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Creating .WMV files on a Mac

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Pete Pedulla
Creating .WMV files on a Mac
on Feb 9, 2007 at 4:27:39 am

I have a client who needs .WMV files. (I usually just provide Quick Time files.) I'm considering buying Flip4Mac. Any reason to buy a more expensive option. (Cleaner? Squeeze?) Any other options?

(I'm working on an Intel-based 2.66GHz Quad Core Mac.)

Thanks,
Pete
http://www.2PMProductions.com



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Danny2007
Re: Creating .WMV files on a Mac
on Feb 9, 2007 at 10:17:00 am

I certainly wouldn't spend money on cleaner, it hasn't recieved a useful upgrade in years. Flip4Mac Studio pro is great but I'd consider the Episode family if you're looking at advanced preprocessing and the ability to spit out most other formats at high quality. It's also much better value than either cleaner or Squeeze IMHO.

http://www.flip4mac.com/episode.htm


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Ed
Re: Creating .WMV files on a Mac
by
on Feb 9, 2007 at 2:50:53 pm

Flip4mac is good and it will work in QT applications. You should also consider
Episode (the former Compression Master). It does great wmvs (and so much more).
Cleaner is so 1990s :-)
and won't do WM9 (I don't think) (WM7 only) unless you add F4M to it..
Ed


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Craig Seeman
Re: Creating .WMV files on a Mac
on Feb 9, 2007 at 3:35:31 pm

Flip4Mac Studio series is good if you don't need processing filters. It will work in Cleaner, Squeeze and Compressor though. If you're going to go the compression app route then Flip4Mac Episode/Pro is a heavy hitter. You can even do Window Media Multi Bit Rate in Episode and I don't think any other Mac compression apps support that.


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Rich Rubasch
Re: Creating .WMV files on a Mac
on Feb 11, 2007 at 3:36:55 am

Hold the presses! You say the client is requesting WMV and you have an Intel Mac? Why not install Parallels and encode the right way....in Windows? You will get the best possible encodes, have lots of flexibility and the client will be thrilled.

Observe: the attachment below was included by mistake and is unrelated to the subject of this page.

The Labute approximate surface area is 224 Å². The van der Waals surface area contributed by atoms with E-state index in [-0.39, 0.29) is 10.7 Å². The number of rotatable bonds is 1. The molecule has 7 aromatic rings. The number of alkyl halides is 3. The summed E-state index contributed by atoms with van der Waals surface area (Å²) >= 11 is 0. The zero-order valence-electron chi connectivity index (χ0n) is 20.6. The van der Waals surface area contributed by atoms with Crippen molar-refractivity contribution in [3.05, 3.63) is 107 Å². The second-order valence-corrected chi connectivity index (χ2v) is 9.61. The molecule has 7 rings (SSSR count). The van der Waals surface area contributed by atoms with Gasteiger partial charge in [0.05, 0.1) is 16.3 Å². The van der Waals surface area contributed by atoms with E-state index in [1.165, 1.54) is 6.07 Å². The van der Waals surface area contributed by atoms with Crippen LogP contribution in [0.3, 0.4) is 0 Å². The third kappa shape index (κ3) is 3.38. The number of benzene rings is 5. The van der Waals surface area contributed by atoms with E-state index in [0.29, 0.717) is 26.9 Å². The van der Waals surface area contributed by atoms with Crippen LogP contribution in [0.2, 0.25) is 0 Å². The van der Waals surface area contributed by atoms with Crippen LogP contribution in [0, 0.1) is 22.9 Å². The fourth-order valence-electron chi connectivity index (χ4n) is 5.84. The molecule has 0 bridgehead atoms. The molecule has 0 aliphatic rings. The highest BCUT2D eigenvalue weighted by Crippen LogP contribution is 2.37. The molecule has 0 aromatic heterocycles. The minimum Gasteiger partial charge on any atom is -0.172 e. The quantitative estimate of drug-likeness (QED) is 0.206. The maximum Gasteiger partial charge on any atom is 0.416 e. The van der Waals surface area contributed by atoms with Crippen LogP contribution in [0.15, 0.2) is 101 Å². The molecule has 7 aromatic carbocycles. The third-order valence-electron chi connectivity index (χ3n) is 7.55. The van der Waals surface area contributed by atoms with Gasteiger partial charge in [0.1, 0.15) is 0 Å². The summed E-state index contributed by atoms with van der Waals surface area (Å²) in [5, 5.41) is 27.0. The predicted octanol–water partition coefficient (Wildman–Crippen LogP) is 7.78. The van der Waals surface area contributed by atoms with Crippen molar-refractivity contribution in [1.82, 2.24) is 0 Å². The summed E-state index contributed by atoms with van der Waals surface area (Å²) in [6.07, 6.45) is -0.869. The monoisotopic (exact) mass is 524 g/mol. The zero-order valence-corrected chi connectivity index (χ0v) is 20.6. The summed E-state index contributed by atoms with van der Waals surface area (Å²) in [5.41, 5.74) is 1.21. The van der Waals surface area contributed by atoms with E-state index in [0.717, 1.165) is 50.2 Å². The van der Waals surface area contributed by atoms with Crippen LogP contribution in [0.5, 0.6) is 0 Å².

Is the client going to need full screen (640 x 480) size movies? Will they need streaming versions? Then the PC is the only way to go, and well worth the effort.

If you are talking about 480 x 360 or 320 x 240 low rez movies for reviews, then Flip4Mac is just fine. FWIW, I always encode 15 fps with Flip4Mac, and be sure to tell Flip4Mac that the input (source) is interlaced.....the default is progressive.

And although most of us bash cleaner, I happen to still use it as a pretty easy interface to make MPEG-1, and even Flash video. It is also a great transcoder for Quicktime movies and batches swimmingly. I do not use cleaner for WMV....eithe Flip4Mac on the low rez quick stuff, and the PC for an encode I want to be proud of.

I still loathe Macs compressor. That is not well written software.

Make a partition on the Mac and install Windows....the WMV encoder is a free download and is loaded. You won't find a comparable WMV encoder on the Mac. That's my 2


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Ben Waggoner
Re: Creating .WMV files on a Mac
on Feb 18, 2007 at 8:08:02 am

Agreed. The Telestream codec is a good implementation, but it doesn't have alll the latest bells and whistles of our v11 implementations. And you can't use WMV PowerToy to set all the magic registry keys:

http://citizeninsomniac.com/WMV/#WMV9PowerToy

Chroma Search + Adaptive Motion Search + In-Loop Filter can work wonders.


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danny2007
Re: Creating .WMV files on a Mac
on Feb 18, 2007 at 10:49:54 am

Ben,

Messing around with registry settings is hardly the sort of thing a casual user of encoding tools is likely to want to do, especially a Mac user.
Having said that, why should anybody have mess with the registry, manually or with the help of a 'Powertoy' to adjust settings that should be made available directly in the GUI of WME.
You even state in your book that "Windows Media Encoder requires you to jump through a lot of hoops to use custom settings"
I would have thought that as the senior program manager (for core media processing technologies) at Microsoft, you would have done something about this.

Danny


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Ben Waggoner
Re: Creating .WMV files on a Mac
on Feb 19, 2007 at 6:31:27 pm

You can expect compression tools to include GUI for these settings in the future. The PowerToy is a nice option for users to play around with more advanced settings in the interim.

Also, note that Windows Media Encoder isn't intended to be the flagship professional encoding product. We expect that most professional WMV encoding is done with other tools built on top of our technologies.


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